Feminist Workplace

How To Build A Feminist Workplace

Jane Park, CEO of the Seattle-based cosmetics company Julep, is fired up about the recent Hobby Lobby ruling.

I can tell it’s on her mind because one minute we’re talking about the design of nail polish bottles and a second later, she shifts gears, taking us in an unexpectedly political direction. "Last month, the Supreme Court reaffirmed that companies are people but I really don’t think that’s true, " Park says, out of the blue. "A company is not one human being; if anything, it’s a mini-society. There are many ways that rules of a company impact our lives more than the rules of a government."

Park has spent decades thinking about the policies that affect women’s lives—it was the focus on her public policy degree at Princeton and her law degree at Yale—and today, as a businesswoman, it remains one of her biggest concerns. "As a head of a company, I see a huge opportunity to create the kind of society we want, " she tells me.

It's been a little over a year since Sheryl Sandberg’s Lean In hit bookstore shelves, sparking a nationwide discussion about gender in the workplace. While many praised the book, calling it an invaluable manual for women keen to assert themselves at work, critics argued that Sandberg was urging women to adapt to a broken system rather than demanding that corporate America adapt to women's needs. The good news for Sandberg detractors is that business leaders across the country are busy building a feminist workplace that allows women to thrive in their careers without having to lean in too far.

If your employee is suffering some kind of personal crisis, it is not acceptable to get rid of her and replace her with a shiny new employee.

The nuts and bolts of building a feminist workplace can be complicated, as Julie Falk, executive director of the feminist magazine Bitch, based in Portland, Oregon, tells me. It often involves financial gymnastics that can be particularly challenging for a small organization like hers. Still, Bitch manages to give full-time and part-time employees—all of whom are women—health care, maternity leave, and the "Bitch minimum wage" of $15 an hour. "If Bitch can do it, why can’t you?" Falk asks.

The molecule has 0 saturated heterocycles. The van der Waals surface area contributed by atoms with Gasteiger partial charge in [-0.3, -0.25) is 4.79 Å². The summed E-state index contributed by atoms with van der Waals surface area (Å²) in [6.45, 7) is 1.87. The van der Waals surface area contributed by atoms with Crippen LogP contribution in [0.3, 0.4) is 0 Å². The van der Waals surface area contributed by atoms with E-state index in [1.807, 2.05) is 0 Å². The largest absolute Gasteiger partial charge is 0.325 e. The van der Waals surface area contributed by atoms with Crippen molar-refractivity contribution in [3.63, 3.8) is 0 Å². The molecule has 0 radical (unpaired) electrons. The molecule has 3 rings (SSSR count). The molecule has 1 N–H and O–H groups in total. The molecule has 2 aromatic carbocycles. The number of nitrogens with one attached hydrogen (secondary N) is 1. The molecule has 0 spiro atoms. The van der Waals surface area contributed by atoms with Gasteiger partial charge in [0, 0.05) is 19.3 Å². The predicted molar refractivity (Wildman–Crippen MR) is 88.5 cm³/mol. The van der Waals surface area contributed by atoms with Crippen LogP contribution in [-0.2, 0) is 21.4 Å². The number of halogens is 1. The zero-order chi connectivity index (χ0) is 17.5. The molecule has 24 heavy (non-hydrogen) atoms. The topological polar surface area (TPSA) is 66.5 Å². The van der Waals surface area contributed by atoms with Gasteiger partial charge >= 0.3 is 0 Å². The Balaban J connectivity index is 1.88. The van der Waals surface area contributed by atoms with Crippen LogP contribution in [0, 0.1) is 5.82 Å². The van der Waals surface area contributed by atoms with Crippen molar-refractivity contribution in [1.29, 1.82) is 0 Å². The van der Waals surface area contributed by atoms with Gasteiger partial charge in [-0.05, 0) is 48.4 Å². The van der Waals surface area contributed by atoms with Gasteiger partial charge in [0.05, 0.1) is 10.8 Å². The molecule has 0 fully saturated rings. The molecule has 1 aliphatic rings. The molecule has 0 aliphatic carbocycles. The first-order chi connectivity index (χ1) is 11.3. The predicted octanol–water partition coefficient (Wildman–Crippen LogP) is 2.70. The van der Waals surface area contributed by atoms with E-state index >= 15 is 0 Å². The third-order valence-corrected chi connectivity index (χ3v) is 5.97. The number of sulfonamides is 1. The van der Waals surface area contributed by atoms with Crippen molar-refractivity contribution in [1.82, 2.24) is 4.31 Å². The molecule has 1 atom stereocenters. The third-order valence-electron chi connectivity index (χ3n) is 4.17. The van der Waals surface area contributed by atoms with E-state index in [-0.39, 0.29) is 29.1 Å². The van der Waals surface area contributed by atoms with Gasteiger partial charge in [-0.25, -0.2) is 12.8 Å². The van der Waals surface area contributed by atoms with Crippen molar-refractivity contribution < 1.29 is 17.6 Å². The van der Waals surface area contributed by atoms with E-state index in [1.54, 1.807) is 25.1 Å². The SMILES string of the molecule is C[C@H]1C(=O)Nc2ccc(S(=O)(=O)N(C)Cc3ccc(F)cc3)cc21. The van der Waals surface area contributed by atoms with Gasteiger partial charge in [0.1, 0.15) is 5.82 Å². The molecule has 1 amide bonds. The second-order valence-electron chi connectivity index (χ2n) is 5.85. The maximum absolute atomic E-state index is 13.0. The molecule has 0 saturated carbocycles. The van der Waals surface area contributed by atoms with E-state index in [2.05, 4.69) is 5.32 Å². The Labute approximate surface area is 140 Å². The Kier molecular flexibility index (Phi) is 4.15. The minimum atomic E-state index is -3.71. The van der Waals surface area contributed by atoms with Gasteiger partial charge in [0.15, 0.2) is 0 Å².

While these policies benefit employees of both genders, they are particularly pertinent to women who, at a national level, earn only 77% of what their male counterparts do and have far more health care needs. "As a business leader, you get to create the model then organize your financial planning around it. Most organizations don’t think twice about paying the rent, but if you wanted, you could require all your staff to work from home so that you could afford to give them health care, " she says.


How do modern feminist societies regard beards in the workplace? | Yahoo Answers

They advocate affirmative action and high status for women who have closet case husbands. The dual beard couple of Anthony Weiner and Huma Abedin is a compelling case in point.
BA - In Anglosphere feminist society, yes. European feminists are more chill about men keeping their foreskins, if only to distinguish them from Jews.

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